Consultation on today's social evils reveals deep unease about greed, individualism and decline of community

20 April 2008

People feel a deep sense of unease about some of the changes shaping British society. This is according to the Joseph Rowntree Foundation's (JRF) consultation on modern-day social evils, released today (20 April). Respondents said that they felt our society has become more greedy and selfish, at a cost to our sense of community. They said that we no longer share a set of common values and that we have lost our 'moral compass'.

Over 100 years after Joseph Rowntree named his evils as poverty, war, slavery, intemperance, the opium trade, impurity and gambling, the JRF held a consultation to find out what people thought were today's social evils. More than 3,500 people contributed to the consultation, which took place between July and September last year. We spoke to a wide range of people, from opinion-formers to people whose voices are not normally heard.

The JRF found people are concerned about how we seem to live our lives. Individualism, greed, a decline of community and a decline of values were among the social evils that worried them the most. One participant said: "Everything seems to be based around money and owning things. The more you have, the more successful you are. There's nothing wrong with having enough, but there's pressure on people to go for more and more."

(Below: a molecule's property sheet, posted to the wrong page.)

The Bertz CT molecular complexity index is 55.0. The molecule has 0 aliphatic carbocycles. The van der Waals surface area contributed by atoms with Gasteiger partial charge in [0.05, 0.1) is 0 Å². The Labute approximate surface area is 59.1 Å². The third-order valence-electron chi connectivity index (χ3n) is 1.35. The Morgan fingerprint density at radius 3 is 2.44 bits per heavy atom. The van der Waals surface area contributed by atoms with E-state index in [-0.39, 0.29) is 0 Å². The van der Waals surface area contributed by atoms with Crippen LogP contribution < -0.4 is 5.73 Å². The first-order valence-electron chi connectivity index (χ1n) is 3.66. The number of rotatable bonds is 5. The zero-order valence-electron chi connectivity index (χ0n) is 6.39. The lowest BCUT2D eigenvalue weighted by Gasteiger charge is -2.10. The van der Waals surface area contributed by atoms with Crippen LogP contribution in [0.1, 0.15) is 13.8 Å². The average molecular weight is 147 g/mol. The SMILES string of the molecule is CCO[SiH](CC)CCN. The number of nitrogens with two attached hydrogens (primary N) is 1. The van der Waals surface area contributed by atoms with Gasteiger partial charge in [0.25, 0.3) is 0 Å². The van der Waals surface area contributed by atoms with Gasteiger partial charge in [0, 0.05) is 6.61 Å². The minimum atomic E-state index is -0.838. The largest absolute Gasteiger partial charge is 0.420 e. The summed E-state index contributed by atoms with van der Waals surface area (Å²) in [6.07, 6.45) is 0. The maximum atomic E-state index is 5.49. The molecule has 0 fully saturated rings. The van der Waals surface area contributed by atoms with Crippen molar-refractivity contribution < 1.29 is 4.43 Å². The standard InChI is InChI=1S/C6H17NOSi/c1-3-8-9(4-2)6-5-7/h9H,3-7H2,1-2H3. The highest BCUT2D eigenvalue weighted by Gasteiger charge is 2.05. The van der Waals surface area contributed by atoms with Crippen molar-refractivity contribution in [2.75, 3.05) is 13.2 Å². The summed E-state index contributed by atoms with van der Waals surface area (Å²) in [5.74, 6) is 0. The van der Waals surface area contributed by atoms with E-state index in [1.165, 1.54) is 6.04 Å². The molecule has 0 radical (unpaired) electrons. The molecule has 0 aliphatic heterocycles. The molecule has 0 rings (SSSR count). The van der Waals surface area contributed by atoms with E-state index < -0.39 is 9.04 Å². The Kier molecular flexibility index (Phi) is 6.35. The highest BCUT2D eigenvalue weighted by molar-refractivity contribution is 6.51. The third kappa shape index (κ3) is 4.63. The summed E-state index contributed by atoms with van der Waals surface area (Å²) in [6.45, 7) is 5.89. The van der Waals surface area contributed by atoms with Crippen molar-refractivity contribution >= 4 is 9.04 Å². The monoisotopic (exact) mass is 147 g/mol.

In addition to these concerns, people identified more concrete social evils, some of which were identified by Joseph Rowntree, although they have taken on new forms:

  • Drugs and alcohol: misuse of drugs and alcohol was seen as the consequence and cause of many other social problems, such as family breakdown and poverty.
  • Poverty and inequality: poverty was viewed as a corrosive social evil in an affluent society, underpinning other social problems like homelessness and family breakdown. One participant said: "If you're poor, you're struggling all the time – you have no choices in life. That's what poverty does to you, it gives you no choice."

There were also some new social evils not identified by Joseph Rowntree:

  • The decline of the family: family breakdown and poor parenting were felt to cause many other social problems and leave young people particularly vulnerable.
  • Immigration and responses to immigration: some participants felt that local residents lose out to immigrants in competition for scarce resources. Others criticised negative attitudes to, and lack of support for, immigrants and thought society should be more tolerant and inclusive.
  • Crime and violence: people felt that Britain is more dangerous and violent than in the past. Child abuse and exploitation were highlighted as particularly damaging evils.
  • Young people as victims or perpetrators: young people were seen by some as perpetrators of social evils like anti-social behaviour, or by others as the victims of stereotypes and limited opportunities. One participant said: "I noticed there was a bunch of youths standing around and my immediate reaction was to stop and think 'Oh my goodness, shall I go the other way?' Two seconds later I realised it was my own son and his friends. But that reaction was in me already."

Julia Unwin, Director of the JRF, said: "This consultation will help the Foundation to further Joseph Rowntree's mission: to search, demonstrate and influence by undertaking programmes of work on key social policy issues, and through our practical housing and care work. As well as helping to inform our own work, we hope that the views expressed will influence the work of other organisations seeking to address social ills."

More information, and the opportunity to share views, is available at www.socialevils.org.uk

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